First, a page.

Could imaging-enabled advances help solve the plastics pollution problem?
Of the 8.3 billion tonnes of plastic waste that has been produced since the 1950s, just nine per cent has been re-used1.
The plastics waste problem has hit headlines repeatedly over the past few years, with reports of plastic disturbing ecosystems in some of the most remote environments on our planet, including the Arctic.
Governments across the globe are recognising the need to change this and are introducing laws to improve recycling rates. Proposed EU legislation, for example, sets minimum targets for recycled content in plastic packaging, such as 30% for drinks bottles by 2030 and 65% by 2040.
Waste is therefore becoming an important raw material as companies battle to meet these critical targets. And, with the price of crude oil – and therefore virgin plastic – increasing due to rising crude oil costs, recycled material is becoming even more attractive.
But there is a reason why plastics aren’t recycled at the same rate as paper, glass or metals: the sheer amount of different packaging products on the market makes it challenging to identify, separate and sort.
Imaging technologies such as infrared, hyperspectral and CCD line cameras have been crucial in enabling reliable detection and sorting of plastic waste, but the recycling industry faces unique challenges with plastics that the imaging industry could continue to help it overcome.
Black plastic recycling
Sesotec is an OEM that develops sorting systems for recycling and has more than 2,300 instruments installed worldwide today.
The company’s machines feature a range of cameras and sensors that are tailored depending on the type of material being sorted, but one material that pushes technological limits – and one that Sesotec says the photonics industry could help support – is black plastic.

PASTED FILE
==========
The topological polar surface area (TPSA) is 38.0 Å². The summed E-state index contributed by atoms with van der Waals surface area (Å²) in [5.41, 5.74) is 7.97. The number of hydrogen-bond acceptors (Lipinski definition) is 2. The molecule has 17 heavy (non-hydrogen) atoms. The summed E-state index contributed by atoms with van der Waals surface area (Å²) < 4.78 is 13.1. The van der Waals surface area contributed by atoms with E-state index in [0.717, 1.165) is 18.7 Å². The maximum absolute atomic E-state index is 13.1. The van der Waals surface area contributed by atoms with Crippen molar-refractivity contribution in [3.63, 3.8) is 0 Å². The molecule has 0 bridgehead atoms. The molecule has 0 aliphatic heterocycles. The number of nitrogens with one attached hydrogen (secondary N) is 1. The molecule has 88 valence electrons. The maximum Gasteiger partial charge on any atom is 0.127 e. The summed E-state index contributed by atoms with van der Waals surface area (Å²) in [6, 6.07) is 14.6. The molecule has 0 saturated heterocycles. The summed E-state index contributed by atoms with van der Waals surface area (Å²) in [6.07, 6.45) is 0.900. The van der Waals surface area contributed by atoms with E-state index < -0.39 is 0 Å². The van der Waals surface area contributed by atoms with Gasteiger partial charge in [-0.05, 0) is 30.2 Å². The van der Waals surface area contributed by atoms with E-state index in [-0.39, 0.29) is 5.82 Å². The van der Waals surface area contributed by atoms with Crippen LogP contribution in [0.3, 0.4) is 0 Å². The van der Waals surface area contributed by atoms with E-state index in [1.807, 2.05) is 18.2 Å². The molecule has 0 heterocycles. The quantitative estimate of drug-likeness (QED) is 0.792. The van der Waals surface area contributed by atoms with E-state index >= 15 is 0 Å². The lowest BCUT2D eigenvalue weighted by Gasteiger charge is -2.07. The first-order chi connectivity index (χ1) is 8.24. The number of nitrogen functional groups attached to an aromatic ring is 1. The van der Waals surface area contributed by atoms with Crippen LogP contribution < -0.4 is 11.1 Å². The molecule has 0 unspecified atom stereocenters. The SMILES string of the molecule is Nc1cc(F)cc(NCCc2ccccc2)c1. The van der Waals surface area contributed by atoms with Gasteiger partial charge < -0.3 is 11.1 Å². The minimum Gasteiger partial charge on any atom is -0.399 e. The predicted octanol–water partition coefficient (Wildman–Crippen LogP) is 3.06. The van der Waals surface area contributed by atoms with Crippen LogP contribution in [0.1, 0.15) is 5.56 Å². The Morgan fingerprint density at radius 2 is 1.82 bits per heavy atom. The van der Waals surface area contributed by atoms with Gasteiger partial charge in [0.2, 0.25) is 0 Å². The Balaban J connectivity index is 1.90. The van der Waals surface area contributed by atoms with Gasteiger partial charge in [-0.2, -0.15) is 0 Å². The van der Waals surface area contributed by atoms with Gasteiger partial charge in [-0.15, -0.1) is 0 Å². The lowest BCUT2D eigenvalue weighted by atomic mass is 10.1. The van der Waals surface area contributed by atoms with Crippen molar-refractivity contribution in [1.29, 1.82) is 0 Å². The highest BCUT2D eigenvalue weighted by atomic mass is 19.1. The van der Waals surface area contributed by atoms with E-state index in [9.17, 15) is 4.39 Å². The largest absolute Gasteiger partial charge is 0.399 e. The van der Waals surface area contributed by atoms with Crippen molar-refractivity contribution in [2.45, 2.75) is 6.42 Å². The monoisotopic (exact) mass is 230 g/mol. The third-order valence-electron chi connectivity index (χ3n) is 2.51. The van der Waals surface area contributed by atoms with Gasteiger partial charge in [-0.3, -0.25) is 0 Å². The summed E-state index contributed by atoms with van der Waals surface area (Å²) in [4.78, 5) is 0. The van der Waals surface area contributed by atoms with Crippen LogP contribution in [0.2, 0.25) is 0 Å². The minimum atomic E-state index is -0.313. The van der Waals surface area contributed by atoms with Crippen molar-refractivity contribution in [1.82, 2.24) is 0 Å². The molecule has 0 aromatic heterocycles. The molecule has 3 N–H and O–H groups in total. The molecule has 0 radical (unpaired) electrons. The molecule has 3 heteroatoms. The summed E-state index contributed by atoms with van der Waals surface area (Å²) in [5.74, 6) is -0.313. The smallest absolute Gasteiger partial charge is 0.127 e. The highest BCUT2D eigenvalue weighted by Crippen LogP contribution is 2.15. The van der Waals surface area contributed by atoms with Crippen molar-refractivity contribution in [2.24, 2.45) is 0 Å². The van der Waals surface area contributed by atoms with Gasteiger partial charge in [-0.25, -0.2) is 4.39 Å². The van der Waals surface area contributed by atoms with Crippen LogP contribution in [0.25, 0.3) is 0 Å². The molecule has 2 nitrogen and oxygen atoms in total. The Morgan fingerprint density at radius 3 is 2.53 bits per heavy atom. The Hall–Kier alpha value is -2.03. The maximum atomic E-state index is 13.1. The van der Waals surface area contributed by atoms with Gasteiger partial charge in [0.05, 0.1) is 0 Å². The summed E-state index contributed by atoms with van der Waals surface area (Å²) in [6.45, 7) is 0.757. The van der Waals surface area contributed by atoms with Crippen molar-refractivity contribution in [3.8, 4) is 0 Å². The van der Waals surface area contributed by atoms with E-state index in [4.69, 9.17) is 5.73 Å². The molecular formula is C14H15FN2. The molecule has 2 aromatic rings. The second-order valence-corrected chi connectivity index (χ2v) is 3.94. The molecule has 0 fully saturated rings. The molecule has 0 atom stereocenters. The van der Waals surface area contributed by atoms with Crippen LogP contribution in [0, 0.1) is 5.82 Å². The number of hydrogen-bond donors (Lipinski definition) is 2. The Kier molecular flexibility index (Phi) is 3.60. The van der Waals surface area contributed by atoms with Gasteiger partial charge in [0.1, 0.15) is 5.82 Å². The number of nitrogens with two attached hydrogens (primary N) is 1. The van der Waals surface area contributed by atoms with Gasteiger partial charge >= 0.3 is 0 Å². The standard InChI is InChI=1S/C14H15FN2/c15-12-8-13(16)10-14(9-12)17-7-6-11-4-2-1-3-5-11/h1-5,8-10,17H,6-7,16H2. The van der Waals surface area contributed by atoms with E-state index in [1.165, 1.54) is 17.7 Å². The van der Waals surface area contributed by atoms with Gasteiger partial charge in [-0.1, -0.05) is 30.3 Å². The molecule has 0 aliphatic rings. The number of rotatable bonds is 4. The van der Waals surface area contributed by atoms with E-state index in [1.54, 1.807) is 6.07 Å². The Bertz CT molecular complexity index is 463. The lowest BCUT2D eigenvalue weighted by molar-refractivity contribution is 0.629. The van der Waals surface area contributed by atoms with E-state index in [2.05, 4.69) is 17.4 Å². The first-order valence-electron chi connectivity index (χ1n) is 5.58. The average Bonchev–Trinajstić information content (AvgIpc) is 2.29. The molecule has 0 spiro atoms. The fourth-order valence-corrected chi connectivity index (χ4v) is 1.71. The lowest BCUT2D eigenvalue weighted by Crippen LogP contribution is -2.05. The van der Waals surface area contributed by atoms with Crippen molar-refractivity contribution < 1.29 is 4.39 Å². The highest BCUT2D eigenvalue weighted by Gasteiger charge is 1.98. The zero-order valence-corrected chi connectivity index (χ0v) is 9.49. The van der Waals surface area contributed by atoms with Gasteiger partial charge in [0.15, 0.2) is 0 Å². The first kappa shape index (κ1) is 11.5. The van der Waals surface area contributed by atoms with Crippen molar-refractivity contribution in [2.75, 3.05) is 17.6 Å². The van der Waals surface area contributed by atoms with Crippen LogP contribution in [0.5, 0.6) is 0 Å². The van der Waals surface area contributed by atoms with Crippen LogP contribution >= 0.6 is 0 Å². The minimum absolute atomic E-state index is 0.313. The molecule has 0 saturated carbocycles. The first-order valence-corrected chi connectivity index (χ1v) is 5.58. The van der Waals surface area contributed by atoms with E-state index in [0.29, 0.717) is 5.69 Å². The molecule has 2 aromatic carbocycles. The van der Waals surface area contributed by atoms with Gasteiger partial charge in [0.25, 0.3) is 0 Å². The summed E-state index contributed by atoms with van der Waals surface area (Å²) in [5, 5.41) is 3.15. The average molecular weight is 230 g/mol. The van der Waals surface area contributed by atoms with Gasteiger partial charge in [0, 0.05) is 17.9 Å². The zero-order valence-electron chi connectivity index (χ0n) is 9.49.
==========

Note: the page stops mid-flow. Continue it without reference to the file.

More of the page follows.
“Black plastic is one of the biggest problems in recycling,” said Tobias Eder, Sesotec’s Manager of Application Engineering & Technology, during a recent EPIC online technology meeting on plastic sorting, recycling and waste management.
Most black plastic packaging – widely used in electronics, food containers, plastic bags and the automotive industry – is coloured using carbon black pigments that prevent typical technologies employed in sorting instruments, such as near-infrared (NIR) sensors or CCD line cameras, from detecting it reliably.
The company is looking for a reliable technology that can detect black polymers, with a detection accuracy comparable to near infrared, Eder said. “At the moment, we only have some capability using mid-infrared sensors but it is not at the same level of NIR, and they have to be used in combination with other sensors.” He added that, while there have been research/industry projects focused on this application, “there are no real results that are possible at the industrial scale at the purities our customers need”.
In addition to sensors, the company is looking for high-power LEDs in the 1,300-1,900nm wavelength to permit the detection of darker plastics, but to also allow it to replace halogen bulbs and reduce the power consumption of its machines.
In its machines, Sesotec uses both CCD line scan cameras and NIR sensors. The CCD cameras can detect by shape, colour and separate coloured materials from a clear fraction. They have a resolution of up to .075mm and can be taught to read around 17 million colours in combination with different illumination optics. Varying lighting options can be used depending on the application – for example, transmitted light detects transmission in a transparent material, or a top light detects the reflection of opaque material.
For NIR detection, the company uses a camera developed in-house. NIR can be used to detect flame retardants and PET trays; it can differentiate LDPE and HDPE; detect various ‘bottle/label combinations’ or distinguish between PET and PETG (bottles and flakes). A ‘plastics library’ can be adapted to specific applications and types of plastic.